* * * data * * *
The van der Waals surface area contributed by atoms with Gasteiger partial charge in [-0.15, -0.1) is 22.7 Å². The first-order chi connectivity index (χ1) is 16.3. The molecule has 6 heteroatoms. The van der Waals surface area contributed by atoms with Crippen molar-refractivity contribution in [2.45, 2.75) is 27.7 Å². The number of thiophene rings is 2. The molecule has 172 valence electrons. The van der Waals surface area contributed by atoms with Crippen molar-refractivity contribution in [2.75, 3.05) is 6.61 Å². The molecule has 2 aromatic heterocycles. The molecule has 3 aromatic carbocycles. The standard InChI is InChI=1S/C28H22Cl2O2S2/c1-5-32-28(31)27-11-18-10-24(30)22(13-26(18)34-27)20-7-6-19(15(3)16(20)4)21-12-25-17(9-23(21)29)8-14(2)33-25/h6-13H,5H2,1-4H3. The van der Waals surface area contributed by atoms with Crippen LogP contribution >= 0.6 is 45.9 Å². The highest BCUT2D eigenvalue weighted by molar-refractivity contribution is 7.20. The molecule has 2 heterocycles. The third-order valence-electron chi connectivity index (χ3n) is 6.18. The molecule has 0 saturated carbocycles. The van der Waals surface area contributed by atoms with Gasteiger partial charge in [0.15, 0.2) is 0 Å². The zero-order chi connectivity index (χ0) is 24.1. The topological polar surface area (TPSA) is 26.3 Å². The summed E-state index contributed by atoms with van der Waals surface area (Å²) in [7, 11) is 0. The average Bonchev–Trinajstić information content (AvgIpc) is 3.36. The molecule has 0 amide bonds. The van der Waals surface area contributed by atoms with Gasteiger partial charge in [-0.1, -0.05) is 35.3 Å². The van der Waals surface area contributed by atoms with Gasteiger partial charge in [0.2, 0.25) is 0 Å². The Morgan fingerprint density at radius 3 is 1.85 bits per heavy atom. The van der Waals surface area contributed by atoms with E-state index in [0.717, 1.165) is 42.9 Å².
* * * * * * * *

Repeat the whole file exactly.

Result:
The van der Waals surface area contributed by atoms with Gasteiger partial charge in [-0.15, -0.1) is 22.7 Å². The first-order chi connectivity index (χ1) is 16.3. The molecule has 6 heteroatoms. The van der Waals surface area contributed by atoms with Crippen molar-refractivity contribution in [2.45, 2.75) is 27.7 Å². The number of thiophene rings is 2. The molecule has 172 valence electrons. The van der Waals surface area contributed by atoms with Crippen molar-refractivity contribution in [2.75, 3.05) is 6.61 Å². The molecule has 2 aromatic heterocycles. The molecule has 3 aromatic carbocycles. The standard InChI is InChI=1S/C28H22Cl2O2S2/c1-5-32-28(31)27-11-18-10-24(30)22(13-26(18)34-27)20-7-6-19(15(3)16(20)4)21-12-25-17(9-23(21)29)8-14(2)33-25/h6-13H,5H2,1-4H3. The van der Waals surface area contributed by atoms with Crippen LogP contribution >= 0.6 is 45.9 Å². The highest BCUT2D eigenvalue weighted by molar-refractivity contribution is 7.20. The molecule has 2 heterocycles. The third-order valence-electron chi connectivity index (χ3n) is 6.18. The molecule has 0 saturated carbocycles. The van der Waals surface area contributed by atoms with Gasteiger partial charge in [0.15, 0.2) is 0 Å². The zero-order chi connectivity index (χ0) is 24.1. The topological polar surface area (TPSA) is 26.3 Å². The summed E-state index contributed by atoms with van der Waals surface area (Å²) in [7, 11) is 0. The average Bonchev–Trinajstić information content (AvgIpc) is 3.36. The molecule has 0 amide bonds. The van der Waals surface area contributed by atoms with Gasteiger partial charge in [-0.1, -0.05) is 35.3 Å². The van der Waals surface area contributed by atoms with Gasteiger partial charge in [0.2, 0.25) is 0 Å². The Morgan fingerprint density at radius 3 is 1.85 bits per heavy atom. The van der Waals surface area contributed by atoms with E-state index in [0.717, 1.165) is 42.9 Å².